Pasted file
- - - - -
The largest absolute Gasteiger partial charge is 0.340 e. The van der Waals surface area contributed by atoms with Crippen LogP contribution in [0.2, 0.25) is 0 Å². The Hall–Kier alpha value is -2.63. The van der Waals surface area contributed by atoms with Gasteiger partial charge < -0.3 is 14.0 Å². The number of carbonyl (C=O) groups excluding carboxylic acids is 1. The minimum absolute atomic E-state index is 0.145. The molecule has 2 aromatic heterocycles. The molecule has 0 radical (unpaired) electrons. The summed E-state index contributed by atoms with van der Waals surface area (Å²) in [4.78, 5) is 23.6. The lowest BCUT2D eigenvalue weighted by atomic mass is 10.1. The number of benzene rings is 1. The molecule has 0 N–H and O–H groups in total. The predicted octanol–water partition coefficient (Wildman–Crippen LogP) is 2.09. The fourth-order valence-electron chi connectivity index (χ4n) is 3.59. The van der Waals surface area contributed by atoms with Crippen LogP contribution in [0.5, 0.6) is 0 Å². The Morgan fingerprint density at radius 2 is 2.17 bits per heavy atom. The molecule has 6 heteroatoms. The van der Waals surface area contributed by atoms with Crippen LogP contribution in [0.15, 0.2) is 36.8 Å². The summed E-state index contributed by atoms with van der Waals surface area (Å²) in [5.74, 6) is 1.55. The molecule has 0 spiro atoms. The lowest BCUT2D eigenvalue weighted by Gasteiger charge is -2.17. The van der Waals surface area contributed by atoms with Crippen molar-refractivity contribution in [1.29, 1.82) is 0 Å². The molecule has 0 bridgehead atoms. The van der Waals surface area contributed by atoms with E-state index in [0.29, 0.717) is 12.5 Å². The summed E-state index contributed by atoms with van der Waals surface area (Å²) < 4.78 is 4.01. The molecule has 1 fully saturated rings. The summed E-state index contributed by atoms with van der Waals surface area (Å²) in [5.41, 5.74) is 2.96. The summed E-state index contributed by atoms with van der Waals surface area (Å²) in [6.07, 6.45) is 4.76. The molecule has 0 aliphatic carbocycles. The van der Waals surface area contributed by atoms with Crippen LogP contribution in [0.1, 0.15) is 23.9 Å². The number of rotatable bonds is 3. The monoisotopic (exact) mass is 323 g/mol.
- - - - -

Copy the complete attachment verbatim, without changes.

The largest absolute Gasteiger partial charge is 0.340 e. The van der Waals surface area contributed by atoms with Crippen LogP contribution in [0.2, 0.25) is 0 Å². The Hall–Kier alpha value is -2.63. The van der Waals surface area contributed by atoms with Gasteiger partial charge < -0.3 is 14.0 Å². The number of carbonyl (C=O) groups excluding carboxylic acids is 1. The minimum absolute atomic E-state index is 0.145. The molecule has 2 aromatic heterocycles. The molecule has 0 radical (unpaired) electrons. The summed E-state index contributed by atoms with van der Waals surface area (Å²) in [4.78, 5) is 23.6. The lowest BCUT2D eigenvalue weighted by atomic mass is 10.1. The number of benzene rings is 1. The molecule has 0 N–H and O–H groups in total. The predicted octanol–water partition coefficient (Wildman–Crippen LogP) is 2.09. The fourth-order valence-electron chi connectivity index (χ4n) is 3.59. The van der Waals surface area contributed by atoms with Crippen LogP contribution in [0.5, 0.6) is 0 Å². The Morgan fingerprint density at radius 2 is 2.17 bits per heavy atom. The molecule has 6 heteroatoms. The van der Waals surface area contributed by atoms with Crippen LogP contribution in [0.15, 0.2) is 36.8 Å². The summed E-state index contributed by atoms with van der Waals surface area (Å²) in [5.74, 6) is 1.55. The molecule has 0 spiro atoms. The lowest BCUT2D eigenvalue weighted by Gasteiger charge is -2.17. The van der Waals surface area contributed by atoms with Crippen molar-refractivity contribution in [1.29, 1.82) is 0 Å². The molecule has 0 bridgehead atoms. The van der Waals surface area contributed by atoms with E-state index in [0.29, 0.717) is 12.5 Å². The summed E-state index contributed by atoms with van der Waals surface area (Å²) < 4.78 is 4.01. The molecule has 1 fully saturated rings. The summed E-state index contributed by atoms with van der Waals surface area (Å²) in [5.41, 5.74) is 2.96. The summed E-state index contributed by atoms with van der Waals surface area (Å²) in [6.07, 6.45) is 4.76. The molecule has 0 aliphatic carbocycles. The van der Waals surface area contributed by atoms with Crippen LogP contribution in [0.1, 0.15) is 23.9 Å². The number of rotatable bonds is 3. The monoisotopic (exact) mass is 323 g/mol.